The freezing point of water is *not* 0, but it is a round, easily-memorized and easily-recognized number. 0°T, instead, is a sub-freezing temp that is, again, roughly "as cold as a temperate climate gets", similar to Fahrenheit. Also similar, 100°T is roughly as hot as a temperate climate gets.

(Converted back into existing units, 0°T is 14°F/-10°C, and 100°T is 107°F/42°C.)

By a lucky coincidence, average human body temp is 90°T, another convenient number. (Compare to 37°C or 98.6°F, both awful.)

Not that it usually matters in reality, but the boiling point of water is 210°T, yet another convenient number. I'm not imposing excess rounding here to make it look good, either: 100°C really is 210.4°T!

Swapping between human- and physics-friendly versions of the unit is also, as I mentioned earlier, trivial in this system, you just add or subtract 500° from the temperature. A far cry from 273.15°! (Or the equally horrible 459.67 for converting between Fahrenheit and Rankine.)

(If you want to convert more temps, the conversion factor between °AT and K is .5253. To convert from °C to K, add 273.16; to convert from °AT to °T, subtract 500.)

## Bonus: What About Heximal?

Real Tab-heads know that base-6 is the best base for numbers to be, substantially better than base-10. This temperature scale seems pretty well-tailored to base-10, with a great 0-100 range and a round absolute zero. Can it be adapted to base-6 while maintaining its good properties?

Yes! It's not *perfect*, but it's slightly better in some ways, slightly worse in other ways, and overall fairly similar.

Short form: Absolute zero is now at -1000₆°T, and water freezes at 10₆°T. The rest of the system extends from that.

This means that 0₆°T is equal to about -7°C, or 19°F, slightly higher than the decimal version, and 100₆°T is equal to... 37°C or 98.4°F! That's body temperature, baby! That was a very common calibration target for older temperature scales, and is just a fun number to have at such a round value.

It does mean that the range overall is a bit narrower; negative and >100₆°T temperatures will show up more often. They'll be "very cold" and "very hot" temps, but not "hoo boy these never happen" temps, like in the decimal version. But that's okay! Realistically, readouts will have to be able to display these values anyway, so it's not a huge loss. The vast majority of outdoor temperatures you encounter will continue to be in the 0-100₆ range.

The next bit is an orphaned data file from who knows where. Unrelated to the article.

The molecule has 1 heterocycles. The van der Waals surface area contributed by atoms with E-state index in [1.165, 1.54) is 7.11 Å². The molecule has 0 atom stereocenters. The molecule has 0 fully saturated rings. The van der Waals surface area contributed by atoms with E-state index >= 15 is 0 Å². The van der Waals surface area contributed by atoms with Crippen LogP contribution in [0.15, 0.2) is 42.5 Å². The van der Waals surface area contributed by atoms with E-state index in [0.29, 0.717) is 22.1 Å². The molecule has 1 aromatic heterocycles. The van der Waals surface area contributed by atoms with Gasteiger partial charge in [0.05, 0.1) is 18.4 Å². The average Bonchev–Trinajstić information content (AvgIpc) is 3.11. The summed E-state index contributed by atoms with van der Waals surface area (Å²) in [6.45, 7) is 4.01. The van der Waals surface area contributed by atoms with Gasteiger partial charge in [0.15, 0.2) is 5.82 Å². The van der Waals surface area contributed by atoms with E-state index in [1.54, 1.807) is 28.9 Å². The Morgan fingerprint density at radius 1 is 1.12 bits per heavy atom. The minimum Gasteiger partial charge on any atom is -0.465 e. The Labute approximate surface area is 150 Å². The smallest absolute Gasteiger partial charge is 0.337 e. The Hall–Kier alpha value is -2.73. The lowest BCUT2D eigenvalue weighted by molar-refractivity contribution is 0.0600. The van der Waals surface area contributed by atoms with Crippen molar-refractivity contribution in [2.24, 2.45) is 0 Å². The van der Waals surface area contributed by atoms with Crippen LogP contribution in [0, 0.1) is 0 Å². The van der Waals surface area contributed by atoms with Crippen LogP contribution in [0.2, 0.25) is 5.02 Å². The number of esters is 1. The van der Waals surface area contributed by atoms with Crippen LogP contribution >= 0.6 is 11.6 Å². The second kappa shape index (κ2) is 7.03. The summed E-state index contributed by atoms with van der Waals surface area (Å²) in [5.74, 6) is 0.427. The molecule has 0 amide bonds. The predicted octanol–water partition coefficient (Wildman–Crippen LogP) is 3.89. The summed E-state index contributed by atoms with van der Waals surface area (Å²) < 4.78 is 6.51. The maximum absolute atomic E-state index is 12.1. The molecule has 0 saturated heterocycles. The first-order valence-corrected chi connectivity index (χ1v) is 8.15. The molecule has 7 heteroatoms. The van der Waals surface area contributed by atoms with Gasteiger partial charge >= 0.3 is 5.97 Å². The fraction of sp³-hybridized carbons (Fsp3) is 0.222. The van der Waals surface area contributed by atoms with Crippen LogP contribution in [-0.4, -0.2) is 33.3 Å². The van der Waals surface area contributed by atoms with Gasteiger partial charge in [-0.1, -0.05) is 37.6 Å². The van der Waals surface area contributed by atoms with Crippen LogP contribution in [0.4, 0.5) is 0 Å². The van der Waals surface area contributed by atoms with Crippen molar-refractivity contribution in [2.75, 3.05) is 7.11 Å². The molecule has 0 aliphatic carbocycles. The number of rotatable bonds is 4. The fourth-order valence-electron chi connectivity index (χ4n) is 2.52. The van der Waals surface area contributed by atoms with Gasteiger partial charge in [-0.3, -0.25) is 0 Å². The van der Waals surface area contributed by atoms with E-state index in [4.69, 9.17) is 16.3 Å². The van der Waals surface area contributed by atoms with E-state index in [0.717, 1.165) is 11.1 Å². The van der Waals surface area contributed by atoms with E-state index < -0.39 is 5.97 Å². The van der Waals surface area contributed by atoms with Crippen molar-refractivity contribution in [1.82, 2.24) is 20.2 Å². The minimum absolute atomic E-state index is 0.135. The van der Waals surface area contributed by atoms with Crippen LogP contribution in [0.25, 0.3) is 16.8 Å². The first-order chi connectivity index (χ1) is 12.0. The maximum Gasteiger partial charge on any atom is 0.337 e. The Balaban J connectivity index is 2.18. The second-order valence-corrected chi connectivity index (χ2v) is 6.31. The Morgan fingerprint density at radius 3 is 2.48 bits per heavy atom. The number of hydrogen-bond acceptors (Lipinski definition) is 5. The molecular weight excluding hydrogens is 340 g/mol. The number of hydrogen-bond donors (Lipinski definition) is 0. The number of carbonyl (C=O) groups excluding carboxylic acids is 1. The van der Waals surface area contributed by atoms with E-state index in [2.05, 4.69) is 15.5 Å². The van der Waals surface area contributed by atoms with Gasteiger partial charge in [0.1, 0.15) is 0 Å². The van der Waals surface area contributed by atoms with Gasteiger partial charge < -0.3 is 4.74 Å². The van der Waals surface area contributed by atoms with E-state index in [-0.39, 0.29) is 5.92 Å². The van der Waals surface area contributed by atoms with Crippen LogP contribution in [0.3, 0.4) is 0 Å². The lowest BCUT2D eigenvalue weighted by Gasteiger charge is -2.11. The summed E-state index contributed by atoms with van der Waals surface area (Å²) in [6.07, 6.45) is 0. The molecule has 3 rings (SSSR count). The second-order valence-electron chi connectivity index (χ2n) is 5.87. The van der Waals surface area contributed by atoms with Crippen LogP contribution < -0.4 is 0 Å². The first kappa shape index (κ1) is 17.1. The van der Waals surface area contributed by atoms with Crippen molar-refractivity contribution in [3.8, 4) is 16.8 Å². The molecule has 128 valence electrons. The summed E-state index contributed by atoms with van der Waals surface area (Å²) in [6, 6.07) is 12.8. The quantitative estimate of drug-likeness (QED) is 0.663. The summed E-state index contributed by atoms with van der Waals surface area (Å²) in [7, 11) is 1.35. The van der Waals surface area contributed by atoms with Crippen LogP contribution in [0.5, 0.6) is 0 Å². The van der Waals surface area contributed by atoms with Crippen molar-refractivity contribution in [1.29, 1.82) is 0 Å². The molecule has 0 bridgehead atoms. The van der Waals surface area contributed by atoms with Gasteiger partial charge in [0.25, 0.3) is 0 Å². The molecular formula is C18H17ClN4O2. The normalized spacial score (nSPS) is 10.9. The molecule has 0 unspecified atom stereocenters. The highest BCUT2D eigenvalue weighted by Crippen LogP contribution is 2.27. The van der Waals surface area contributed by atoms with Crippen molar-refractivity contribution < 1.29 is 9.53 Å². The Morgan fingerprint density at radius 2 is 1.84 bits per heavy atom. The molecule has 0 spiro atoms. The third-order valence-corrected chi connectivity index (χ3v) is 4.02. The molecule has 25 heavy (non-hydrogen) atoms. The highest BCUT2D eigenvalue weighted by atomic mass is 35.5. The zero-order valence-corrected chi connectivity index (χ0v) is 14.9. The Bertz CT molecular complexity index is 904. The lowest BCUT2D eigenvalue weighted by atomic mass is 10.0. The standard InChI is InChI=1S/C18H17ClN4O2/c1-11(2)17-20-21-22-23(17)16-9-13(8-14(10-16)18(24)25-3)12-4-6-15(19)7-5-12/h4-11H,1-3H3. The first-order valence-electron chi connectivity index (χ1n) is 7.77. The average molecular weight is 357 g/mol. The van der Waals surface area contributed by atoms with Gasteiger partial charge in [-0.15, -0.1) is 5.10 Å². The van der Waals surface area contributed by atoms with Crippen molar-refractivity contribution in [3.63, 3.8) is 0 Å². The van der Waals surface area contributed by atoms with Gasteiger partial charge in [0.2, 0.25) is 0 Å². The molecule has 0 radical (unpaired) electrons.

Bonus points for the fact that "room temperature" (72°F/22°C) is a nice round 40₆°T. How nice!

(You can see me working thru the logic here at https://twitter.com/tabatkins/status/1308226259374149633.)

## Some Conversion Code For Nerds

If you wanna play with this system a bit, here's some JS for converting between it and C/F/K:

Decimal version:

function atFromK(degK) { return degK / 273.16 * 520; } function kFromAT(degAT) { return degAT / 520 * 273.16; } function tFromC(degC) { return atFromK(degC + 273.16) - 500; } function cFromT(degT) { return kFromAT(degT + 500) - 273.16; } function fFromT(degT) { return cFromT(degT) * 9/5 + 32; } function tFromF(degF) { return tFromC((degF - 32) * 5/9); }

Heximal version:

function atFromK(degK) { return degK / 273.16 * 226; } function kFromAT(degAT) { return degAT / 226 * 273.16; } function tFromC(degC) { return atFromK(degC + 273.16) - 216; } function cFromT(degT) { return kFromAT(degT + 216) - 273.16; } function fFromT(degT) { return cFromT(degT) * 9/5 + 32; } function tFromF(degF) { return tFromC((degF - 32) * 5/9); }

(You'll want to call `.toString(6)`

on the heximal results, and/or use `parseInt(X, 6)`

on the heximal inputs, of course. Like `fFromT(parseInt("100", 6))`

or `tFromC(0).toString(6)`

.)